Fraser Valley Animal Hospital

2633 Ware Street
Abbotsford, BC V2S 3E2

(604)854-2313

www.fvah.ca

Arthritis Awareness Month

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Our pets joints take on many tasks each day; from running, jumping, and playing. Over the course of their life, its no surprise that their joints start to deteriorate and cause them pain.  So the question is how can we recognize these signs early and intervene to continue to provide the quality of life that they deserve. 

Could Your Dog Have Arthritis?

 Arthritis in dogs is a very common condition in our older dogs and in fact studies show that 1 in 5 dogs will develop arthritis.  Arthritis is inflammation within the joint, which is a slowly progressive disease.  Our goal is to diagnose arthritis as early as possible to 1. Help slow the progression of the arthritis and 2. Keep you dog free of the chronic pain that is associated with arthritis. 

 

Could Your Cat Have Arthritis?

 

Arthritis in cats is a very common condition in our older cats and in fact studies show anywhere from 75% to 90% of our older cats will develop some degree of arthritis by the age of 12.  Cats though are notorious for hiding their problem as they adapt their behaviour to mask their problem.  This means we must be observant of subtle behavioural changes that can tell us that there is something going on. 

 

Three important things one must remember as you watch your dog to see if he/she may have arthritis:

  1. Remember that arthritis is a progressive disease so changes occur slowly overtime which means that the changes often are missed early on as they slowly become the new norm.
  2. Just like in people your dog will have good and bad days which means until the arthritis is in an advance stage you may not see the behaviour change daily.
  3. The following behavioural changes can all be seen with arthritis but (a) no one dog will have all the changes seen on the list.

 

 

Three important things one must remember as you watch your cat to see if he/she may have arthritis:

  1. Remember that arthritis is a progressive disease so changes occur slowly overtime which means that the changes often are missed as they slowly become the new norm.
  2. Just like in people your cat will have good and bad days which means until the arthritis is in an advance stage you may not see the behaviour change daily.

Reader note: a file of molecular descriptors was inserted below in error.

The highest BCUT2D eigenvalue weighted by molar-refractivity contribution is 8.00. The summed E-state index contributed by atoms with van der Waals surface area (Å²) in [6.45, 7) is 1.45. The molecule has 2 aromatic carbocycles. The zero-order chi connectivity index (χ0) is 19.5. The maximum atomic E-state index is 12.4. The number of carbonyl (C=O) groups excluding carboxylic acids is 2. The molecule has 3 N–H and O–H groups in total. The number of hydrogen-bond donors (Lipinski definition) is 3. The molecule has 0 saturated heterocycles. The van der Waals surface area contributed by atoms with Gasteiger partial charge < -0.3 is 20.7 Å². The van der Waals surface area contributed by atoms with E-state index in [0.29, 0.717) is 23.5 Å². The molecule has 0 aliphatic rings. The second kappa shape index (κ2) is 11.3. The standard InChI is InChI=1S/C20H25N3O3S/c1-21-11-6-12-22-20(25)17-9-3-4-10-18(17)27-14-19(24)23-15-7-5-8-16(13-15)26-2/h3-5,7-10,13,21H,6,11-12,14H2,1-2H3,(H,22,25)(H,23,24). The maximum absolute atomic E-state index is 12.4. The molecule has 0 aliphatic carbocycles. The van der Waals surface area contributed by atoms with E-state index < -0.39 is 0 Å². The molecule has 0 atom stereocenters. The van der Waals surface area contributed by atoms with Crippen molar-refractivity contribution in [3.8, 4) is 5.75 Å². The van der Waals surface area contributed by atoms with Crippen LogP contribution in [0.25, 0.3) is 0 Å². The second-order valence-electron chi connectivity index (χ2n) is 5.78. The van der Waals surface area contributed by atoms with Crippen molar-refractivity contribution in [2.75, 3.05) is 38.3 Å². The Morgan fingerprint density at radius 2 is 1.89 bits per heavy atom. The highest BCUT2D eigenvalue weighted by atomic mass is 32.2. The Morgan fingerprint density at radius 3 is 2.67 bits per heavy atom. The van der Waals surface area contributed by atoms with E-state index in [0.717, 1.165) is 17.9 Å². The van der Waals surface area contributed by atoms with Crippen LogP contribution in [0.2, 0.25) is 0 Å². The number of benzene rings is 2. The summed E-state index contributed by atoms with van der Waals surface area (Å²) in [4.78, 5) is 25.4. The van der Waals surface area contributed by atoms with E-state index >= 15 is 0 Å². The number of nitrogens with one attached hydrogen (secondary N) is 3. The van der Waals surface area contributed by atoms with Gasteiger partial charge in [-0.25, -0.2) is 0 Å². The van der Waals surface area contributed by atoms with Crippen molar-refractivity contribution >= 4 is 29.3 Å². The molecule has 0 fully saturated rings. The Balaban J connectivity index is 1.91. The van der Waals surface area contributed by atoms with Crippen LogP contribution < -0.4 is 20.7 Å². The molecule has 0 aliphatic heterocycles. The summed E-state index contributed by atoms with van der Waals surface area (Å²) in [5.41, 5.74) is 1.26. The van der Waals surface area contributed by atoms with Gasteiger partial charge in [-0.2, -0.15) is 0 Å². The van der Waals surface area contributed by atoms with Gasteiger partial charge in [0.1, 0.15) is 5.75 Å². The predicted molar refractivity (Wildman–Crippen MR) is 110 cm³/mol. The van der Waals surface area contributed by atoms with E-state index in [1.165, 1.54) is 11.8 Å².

3. The following behavioural changes can all be seen with arthritis but (a) no one cat will have all the changes seen on the list and (b) some of the behavioural changes can be seen with other conditions not just arthritis.

 

FOR MORE INFORMATION  - CLICK HERE FOR DOGS AND HERE FOR CATS

Here are the radiographs from Winstons hips. The second radiograph is from a young dog who is having a PennHip exam done to see if she has hip dysplasia. If you compare the head of the femur inside the yellow circle ... see how winston’s is changed, thickens. Then at the pint of the aero in the young dog the is a femoral neck. Winston’s femur no longer has a femoral neck from all the arthritis. So though he doesn’t limp or cry he does have arhtritis.


No body wants their pet to hurt but both our dogs and cats are so VERY good at hiding early onset of arthritis and pain. They will adapt their behaviour to avoid painful movements. But this change in behaviour occurs slowly over time that we do not notice the change until our pets can no loner hide the fact that they hurt. Our job is to try and notice the very subtle signs that arthritis might be developing in our pet so that we can, slow the progression and keep them comfortable.

This video with the help of my pets, my family's pets and my clients pets as well as some videos from Boehringer https://www.youtube.com/watch?v=YzfvG... and the veterinary college at NC State university https://www.youtube.com/watch?v=-7hnA...